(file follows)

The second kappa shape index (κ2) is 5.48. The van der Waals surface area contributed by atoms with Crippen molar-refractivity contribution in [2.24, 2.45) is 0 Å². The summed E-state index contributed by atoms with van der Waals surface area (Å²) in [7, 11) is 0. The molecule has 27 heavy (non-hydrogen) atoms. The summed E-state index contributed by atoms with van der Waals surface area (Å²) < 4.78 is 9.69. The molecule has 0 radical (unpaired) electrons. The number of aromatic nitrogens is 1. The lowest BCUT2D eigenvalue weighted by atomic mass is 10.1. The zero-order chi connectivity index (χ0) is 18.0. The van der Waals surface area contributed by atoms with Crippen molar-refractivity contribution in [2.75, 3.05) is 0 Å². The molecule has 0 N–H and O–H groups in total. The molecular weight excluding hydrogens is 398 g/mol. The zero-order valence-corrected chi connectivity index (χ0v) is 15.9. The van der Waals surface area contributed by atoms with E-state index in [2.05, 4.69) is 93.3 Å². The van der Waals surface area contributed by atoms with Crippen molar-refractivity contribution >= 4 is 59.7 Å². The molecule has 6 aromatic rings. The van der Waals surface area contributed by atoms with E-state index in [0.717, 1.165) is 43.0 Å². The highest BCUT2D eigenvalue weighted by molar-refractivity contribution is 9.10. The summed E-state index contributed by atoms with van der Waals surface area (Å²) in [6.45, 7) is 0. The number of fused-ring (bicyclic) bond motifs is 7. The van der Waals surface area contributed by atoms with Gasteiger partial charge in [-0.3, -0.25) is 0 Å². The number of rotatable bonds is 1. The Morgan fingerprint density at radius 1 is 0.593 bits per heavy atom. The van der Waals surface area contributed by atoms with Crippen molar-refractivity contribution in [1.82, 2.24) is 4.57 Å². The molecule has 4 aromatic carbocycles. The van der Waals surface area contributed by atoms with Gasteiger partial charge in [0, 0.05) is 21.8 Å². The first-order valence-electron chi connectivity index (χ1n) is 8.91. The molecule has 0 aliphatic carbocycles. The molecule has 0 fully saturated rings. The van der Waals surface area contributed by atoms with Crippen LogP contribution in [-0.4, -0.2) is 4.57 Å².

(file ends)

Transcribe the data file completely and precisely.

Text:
The second kappa shape index (κ2) is 5.48. The van der Waals surface area contributed by atoms with Crippen molar-refractivity contribution in [2.24, 2.45) is 0 Å². The summed E-state index contributed by atoms with van der Waals surface area (Å²) in [7, 11) is 0. The molecule has 27 heavy (non-hydrogen) atoms. The summed E-state index contributed by atoms with van der Waals surface area (Å²) < 4.78 is 9.69. The molecule has 0 radical (unpaired) electrons. The number of aromatic nitrogens is 1. The lowest BCUT2D eigenvalue weighted by atomic mass is 10.1. The zero-order chi connectivity index (χ0) is 18.0. The van der Waals surface area contributed by atoms with Crippen molar-refractivity contribution in [2.75, 3.05) is 0 Å². The molecule has 0 N–H and O–H groups in total. The molecular weight excluding hydrogens is 398 g/mol. The zero-order valence-corrected chi connectivity index (χ0v) is 15.9. The van der Waals surface area contributed by atoms with E-state index in [2.05, 4.69) is 93.3 Å². The van der Waals surface area contributed by atoms with Crippen molar-refractivity contribution >= 4 is 59.7 Å². The molecule has 6 aromatic rings. The van der Waals surface area contributed by atoms with E-state index in [0.717, 1.165) is 43.0 Å². The highest BCUT2D eigenvalue weighted by molar-refractivity contribution is 9.10. The summed E-state index contributed by atoms with van der Waals surface area (Å²) in [6.45, 7) is 0. The number of fused-ring (bicyclic) bond motifs is 7. The van der Waals surface area contributed by atoms with Gasteiger partial charge in [-0.3, -0.25) is 0 Å². The number of rotatable bonds is 1. The Morgan fingerprint density at radius 1 is 0.593 bits per heavy atom. The van der Waals surface area contributed by atoms with Crippen molar-refractivity contribution in [1.82, 2.24) is 4.57 Å². The molecule has 4 aromatic carbocycles. The van der Waals surface area contributed by atoms with Gasteiger partial charge in [0, 0.05) is 21.8 Å². The first-order valence-electron chi connectivity index (χ1n) is 8.91. The molecule has 0 aliphatic carbocycles. The molecule has 0 fully saturated rings. The van der Waals surface area contributed by atoms with Crippen LogP contribution in [-0.4, -0.2) is 4.57 Å².